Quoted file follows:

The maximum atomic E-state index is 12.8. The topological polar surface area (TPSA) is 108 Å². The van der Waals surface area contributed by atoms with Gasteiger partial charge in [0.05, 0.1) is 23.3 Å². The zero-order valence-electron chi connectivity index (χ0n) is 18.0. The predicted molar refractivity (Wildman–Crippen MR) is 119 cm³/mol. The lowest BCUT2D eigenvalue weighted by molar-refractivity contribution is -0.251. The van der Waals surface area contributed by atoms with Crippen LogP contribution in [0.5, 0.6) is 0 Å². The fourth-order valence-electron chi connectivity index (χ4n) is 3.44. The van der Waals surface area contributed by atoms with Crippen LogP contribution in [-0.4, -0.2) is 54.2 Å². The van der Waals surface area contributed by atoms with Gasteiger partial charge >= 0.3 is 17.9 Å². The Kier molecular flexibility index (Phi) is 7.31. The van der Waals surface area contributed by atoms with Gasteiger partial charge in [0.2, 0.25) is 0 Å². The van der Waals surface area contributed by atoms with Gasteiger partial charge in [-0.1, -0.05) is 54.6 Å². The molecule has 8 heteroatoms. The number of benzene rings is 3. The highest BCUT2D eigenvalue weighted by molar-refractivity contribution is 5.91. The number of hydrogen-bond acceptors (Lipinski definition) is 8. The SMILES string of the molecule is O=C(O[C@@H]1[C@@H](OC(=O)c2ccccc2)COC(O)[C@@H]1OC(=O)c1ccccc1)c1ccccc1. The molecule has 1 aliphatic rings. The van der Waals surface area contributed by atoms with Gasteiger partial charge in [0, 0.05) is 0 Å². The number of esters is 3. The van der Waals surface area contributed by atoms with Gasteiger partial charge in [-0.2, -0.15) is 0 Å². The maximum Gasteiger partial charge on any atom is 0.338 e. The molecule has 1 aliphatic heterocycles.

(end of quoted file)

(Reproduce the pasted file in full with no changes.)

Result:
The maximum atomic E-state index is 12.8. The topological polar surface area (TPSA) is 108 Å². The van der Waals surface area contributed by atoms with Gasteiger partial charge in [0.05, 0.1) is 23.3 Å². The zero-order valence-electron chi connectivity index (χ0n) is 18.0. The predicted molar refractivity (Wildman–Crippen MR) is 119 cm³/mol. The lowest BCUT2D eigenvalue weighted by molar-refractivity contribution is -0.251. The van der Waals surface area contributed by atoms with Crippen LogP contribution in [0.5, 0.6) is 0 Å². The fourth-order valence-electron chi connectivity index (χ4n) is 3.44. The van der Waals surface area contributed by atoms with Crippen LogP contribution in [-0.4, -0.2) is 54.2 Å². The van der Waals surface area contributed by atoms with Gasteiger partial charge >= 0.3 is 17.9 Å². The Kier molecular flexibility index (Phi) is 7.31. The van der Waals surface area contributed by atoms with Gasteiger partial charge in [0.2, 0.25) is 0 Å². The van der Waals surface area contributed by atoms with Gasteiger partial charge in [-0.1, -0.05) is 54.6 Å². The molecule has 8 heteroatoms. The number of benzene rings is 3. The highest BCUT2D eigenvalue weighted by molar-refractivity contribution is 5.91. The number of hydrogen-bond acceptors (Lipinski definition) is 8. The SMILES string of the molecule is O=C(O[C@@H]1[C@@H](OC(=O)c2ccccc2)COC(O)[C@@H]1OC(=O)c1ccccc1)c1ccccc1. The molecule has 1 aliphatic rings. The van der Waals surface area contributed by atoms with Gasteiger partial charge in [0, 0.05) is 0 Å². The number of esters is 3. The van der Waals surface area contributed by atoms with Gasteiger partial charge in [-0.2, -0.15) is 0 Å². The maximum Gasteiger partial charge on any atom is 0.338 e. The molecule has 1 aliphatic heterocycles.